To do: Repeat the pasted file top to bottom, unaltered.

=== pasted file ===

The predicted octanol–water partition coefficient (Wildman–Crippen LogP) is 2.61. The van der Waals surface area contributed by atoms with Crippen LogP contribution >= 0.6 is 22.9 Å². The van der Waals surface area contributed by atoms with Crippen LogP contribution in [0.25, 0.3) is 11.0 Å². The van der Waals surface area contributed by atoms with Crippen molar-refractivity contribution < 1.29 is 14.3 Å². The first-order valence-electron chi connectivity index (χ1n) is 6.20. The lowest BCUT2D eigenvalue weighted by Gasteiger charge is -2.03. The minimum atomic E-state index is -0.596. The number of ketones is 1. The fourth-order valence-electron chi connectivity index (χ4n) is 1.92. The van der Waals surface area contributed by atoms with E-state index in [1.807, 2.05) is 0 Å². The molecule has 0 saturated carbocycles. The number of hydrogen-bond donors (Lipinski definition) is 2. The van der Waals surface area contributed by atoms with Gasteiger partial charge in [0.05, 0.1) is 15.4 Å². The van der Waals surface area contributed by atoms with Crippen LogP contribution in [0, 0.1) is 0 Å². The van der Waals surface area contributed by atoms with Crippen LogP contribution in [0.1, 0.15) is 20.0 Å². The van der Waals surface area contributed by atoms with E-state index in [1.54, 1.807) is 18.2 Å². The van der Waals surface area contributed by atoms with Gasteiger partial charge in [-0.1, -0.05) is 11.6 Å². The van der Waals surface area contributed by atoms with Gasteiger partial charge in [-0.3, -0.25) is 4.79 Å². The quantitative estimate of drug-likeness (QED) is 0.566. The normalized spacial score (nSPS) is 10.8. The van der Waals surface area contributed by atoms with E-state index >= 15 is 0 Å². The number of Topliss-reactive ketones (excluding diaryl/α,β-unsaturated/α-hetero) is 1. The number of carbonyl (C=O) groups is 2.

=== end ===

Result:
The predicted octanol–water partition coefficient (Wildman–Crippen LogP) is 2.61. The van der Waals surface area contributed by atoms with Crippen LogP contribution >= 0.6 is 22.9 Å². The van der Waals surface area contributed by atoms with Crippen LogP contribution in [0.25, 0.3) is 11.0 Å². The van der Waals surface area contributed by atoms with Crippen molar-refractivity contribution < 1.29 is 14.3 Å². The first-order valence-electron chi connectivity index (χ1n) is 6.20. The lowest BCUT2D eigenvalue weighted by Gasteiger charge is -2.03. The minimum atomic E-state index is -0.596. The number of ketones is 1. The fourth-order valence-electron chi connectivity index (χ4n) is 1.92. The van der Waals surface area contributed by atoms with E-state index in [1.807, 2.05) is 0 Å². The molecule has 0 saturated carbocycles. The number of hydrogen-bond donors (Lipinski definition) is 2. The van der Waals surface area contributed by atoms with Gasteiger partial charge in [0.05, 0.1) is 15.4 Å². The van der Waals surface area contributed by atoms with Crippen LogP contribution in [0, 0.1) is 0 Å². The van der Waals surface area contributed by atoms with Crippen LogP contribution in [0.1, 0.15) is 20.0 Å². The van der Waals surface area contributed by atoms with E-state index in [1.54, 1.807) is 18.2 Å². The van der Waals surface area contributed by atoms with Gasteiger partial charge in [-0.1, -0.05) is 11.6 Å². The van der Waals surface area contributed by atoms with Gasteiger partial charge in [-0.3, -0.25) is 4.79 Å². The quantitative estimate of drug-likeness (QED) is 0.566. The normalized spacial score (nSPS) is 10.8. The van der Waals surface area contributed by atoms with E-state index >= 15 is 0 Å². The number of Topliss-reactive ketones (excluding diaryl/α,β-unsaturated/α-hetero) is 1. The number of carbonyl (C=O) groups is 2.